Drones are an emerging technology in the U.S. and are just now entering the public conscience. Some of us have read about Amazon’s bold plans to have drones deliver goods or have witnessed friends, family, or strangers operating drones in public parks. Despite their public infancy, drones have shown great potential in HVAC-specific capacities.


Perhaps drones’ most significant HVACR application lies in their ability to inspect rooftop units. Using a drone allows a technician to gather any pertinent visual information before ascending to the top of a building. Additionally, drones can capture film of technicians and contractors in action, be used for promotional reasons, and provide an eye in the sky to observe numerous other actions that have yet to be considered or explored.

Currently viewed as a relatively unknown job site asset, it’s quite possible that drones may soon become commonplace for commercial HVAC technicians nationwide.

“I actually have a drone and was planning on using it for commercial HVAC use, but the Federal Aviation Administration [FAA] has some pretty stringent requirements,” said Alan Slabodkin, vice president of Western Allied in Santa Fe Springs, California. “After learning of these rules, we dropped the idea and never really went beyond that.”

The good news for Slabodkin and other commercial contractors is that the FAA expects around 600,000 drones to be used commercially within a year, per NPR, and that number will dramatically jump to 2.7 million by 2020. The FAA also noted that 20,000 drones are currently registered for commercial use. This rapid expansion follows recent rule changes that altered the requirements necessary to become a commercial drone pilot. Previously, aspiring drone pilots would have to earn a traditional pilot’s license and get permission from regulators. Now, a certification test is in place, and pilots need only follow certain flying restrictions in order to be up and operational.


With restrictions loosening, several commercial HVAC contractors are investing in drone technologies.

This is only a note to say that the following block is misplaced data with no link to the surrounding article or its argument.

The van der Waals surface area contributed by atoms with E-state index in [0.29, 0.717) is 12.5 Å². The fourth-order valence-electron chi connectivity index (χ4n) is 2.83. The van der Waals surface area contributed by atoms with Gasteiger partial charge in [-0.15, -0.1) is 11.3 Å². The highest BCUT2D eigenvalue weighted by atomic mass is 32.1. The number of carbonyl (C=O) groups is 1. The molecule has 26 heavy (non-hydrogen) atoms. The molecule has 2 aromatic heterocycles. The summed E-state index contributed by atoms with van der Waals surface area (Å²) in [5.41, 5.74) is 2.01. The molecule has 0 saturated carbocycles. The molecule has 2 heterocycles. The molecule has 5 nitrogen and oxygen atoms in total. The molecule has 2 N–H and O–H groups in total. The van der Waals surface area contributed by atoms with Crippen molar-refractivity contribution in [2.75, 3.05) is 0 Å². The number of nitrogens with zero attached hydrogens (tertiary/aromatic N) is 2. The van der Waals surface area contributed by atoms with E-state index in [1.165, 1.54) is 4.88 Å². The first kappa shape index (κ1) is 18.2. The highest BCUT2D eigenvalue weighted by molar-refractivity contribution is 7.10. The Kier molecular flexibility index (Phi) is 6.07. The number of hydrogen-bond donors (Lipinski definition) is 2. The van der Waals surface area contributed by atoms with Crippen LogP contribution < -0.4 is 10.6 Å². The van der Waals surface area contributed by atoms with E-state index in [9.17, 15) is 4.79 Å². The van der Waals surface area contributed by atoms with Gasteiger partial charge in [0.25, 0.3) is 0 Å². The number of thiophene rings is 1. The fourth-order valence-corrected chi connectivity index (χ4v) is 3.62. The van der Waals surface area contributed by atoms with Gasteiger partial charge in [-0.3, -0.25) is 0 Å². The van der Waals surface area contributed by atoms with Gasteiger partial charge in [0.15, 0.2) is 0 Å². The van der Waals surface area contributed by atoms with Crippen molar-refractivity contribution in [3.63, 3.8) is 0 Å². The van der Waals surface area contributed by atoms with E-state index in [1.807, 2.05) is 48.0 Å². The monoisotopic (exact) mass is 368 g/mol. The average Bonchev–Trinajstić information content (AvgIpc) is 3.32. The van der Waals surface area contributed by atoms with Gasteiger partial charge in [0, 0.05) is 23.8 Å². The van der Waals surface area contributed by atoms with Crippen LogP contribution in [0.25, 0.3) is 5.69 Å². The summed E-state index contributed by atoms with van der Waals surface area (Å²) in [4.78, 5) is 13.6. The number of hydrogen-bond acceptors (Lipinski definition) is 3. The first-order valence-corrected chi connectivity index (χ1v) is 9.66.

Zach Stiver, technician, Integrated Mechanical Systems, Irwindale, California, was drawn to drones’ filming capabilities.

“My friends and I run a filming business on the side,” he said. “So, when I was able to incorporate that into the HVAC business, I think it brought a whole new perspective for our clients and viewers to see what we do.”

Joe Nichter, president, Comfort Systems USA Southwest, Houston, has only used drones to take pictures of his company’s building, though he is excited about their future capabilities.

“I expect, in the not too distant future, we will be conducting rooftop maintenance and discover a problem that can’t be fixed without the OEM replacement part for the repair,” he said. “Since all our technicians have iPads, we’ll take pictures of the part, the unit model, and serial number and forward them to our local supplier. Once the pictures are received, the distributor will be able to dispatch a drone with the replacement parts. This process will enable our technicians to continue with this maintenance and move on to the other units.”

Wayne P. Turchetta, vice president, HMC Service Co., Louisville, Kentucky, said his company is not currently using drones but might in the future.

“We thought about using them for our sales team to keep from having to meet up with a tech to gain access to a roof, but for some reason, we have not done it yet,” Turchetta said.